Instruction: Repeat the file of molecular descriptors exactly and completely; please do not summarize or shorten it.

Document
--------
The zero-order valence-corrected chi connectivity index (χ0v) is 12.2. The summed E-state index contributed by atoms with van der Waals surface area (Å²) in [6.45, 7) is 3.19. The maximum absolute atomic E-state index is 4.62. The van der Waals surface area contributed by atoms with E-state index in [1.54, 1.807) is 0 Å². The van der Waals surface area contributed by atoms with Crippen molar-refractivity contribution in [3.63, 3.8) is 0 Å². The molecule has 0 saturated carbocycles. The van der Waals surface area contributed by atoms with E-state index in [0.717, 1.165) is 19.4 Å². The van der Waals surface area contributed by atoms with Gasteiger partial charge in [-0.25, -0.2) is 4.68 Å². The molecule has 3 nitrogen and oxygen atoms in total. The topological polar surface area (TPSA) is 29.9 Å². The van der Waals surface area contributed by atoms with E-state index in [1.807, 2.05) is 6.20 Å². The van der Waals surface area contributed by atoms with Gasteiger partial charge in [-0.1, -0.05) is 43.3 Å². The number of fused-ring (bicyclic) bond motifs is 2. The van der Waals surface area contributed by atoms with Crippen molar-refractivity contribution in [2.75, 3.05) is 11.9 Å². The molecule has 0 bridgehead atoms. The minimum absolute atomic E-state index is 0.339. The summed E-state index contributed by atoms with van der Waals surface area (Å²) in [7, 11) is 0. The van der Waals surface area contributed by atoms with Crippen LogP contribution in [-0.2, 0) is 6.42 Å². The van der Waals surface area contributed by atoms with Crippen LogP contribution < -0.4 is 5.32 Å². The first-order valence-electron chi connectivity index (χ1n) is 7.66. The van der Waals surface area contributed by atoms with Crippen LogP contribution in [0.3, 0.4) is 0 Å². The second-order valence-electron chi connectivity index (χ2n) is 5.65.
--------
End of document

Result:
The zero-order valence-corrected chi connectivity index (χ0v) is 12.2. The summed E-state index contributed by atoms with van der Waals surface area (Å²) in [6.45, 7) is 3.19. The maximum absolute atomic E-state index is 4.62. The van der Waals surface area contributed by atoms with E-state index in [1.54, 1.807) is 0 Å². The van der Waals surface area contributed by atoms with Crippen molar-refractivity contribution in [3.63, 3.8) is 0 Å². The molecule has 0 saturated carbocycles. The van der Waals surface area contributed by atoms with E-state index in [0.717, 1.165) is 19.4 Å². The van der Waals surface area contributed by atoms with Gasteiger partial charge in [-0.25, -0.2) is 4.68 Å². The molecule has 3 nitrogen and oxygen atoms in total. The topological polar surface area (TPSA) is 29.9 Å². The van der Waals surface area contributed by atoms with E-state index in [1.807, 2.05) is 6.20 Å². The van der Waals surface area contributed by atoms with Gasteiger partial charge in [-0.1, -0.05) is 43.3 Å². The number of fused-ring (bicyclic) bond motifs is 2. The van der Waals surface area contributed by atoms with Crippen molar-refractivity contribution in [2.75, 3.05) is 11.9 Å². The molecule has 0 bridgehead atoms. The minimum absolute atomic E-state index is 0.339. The summed E-state index contributed by atoms with van der Waals surface area (Å²) in [7, 11) is 0. The van der Waals surface area contributed by atoms with Crippen LogP contribution in [-0.2, 0) is 6.42 Å². The van der Waals surface area contributed by atoms with Crippen LogP contribution < -0.4 is 5.32 Å². The first-order valence-electron chi connectivity index (χ1n) is 7.66. The van der Waals surface area contributed by atoms with Crippen LogP contribution in [0.3, 0.4) is 0 Å². The second-order valence-electron chi connectivity index (χ2n) is 5.65.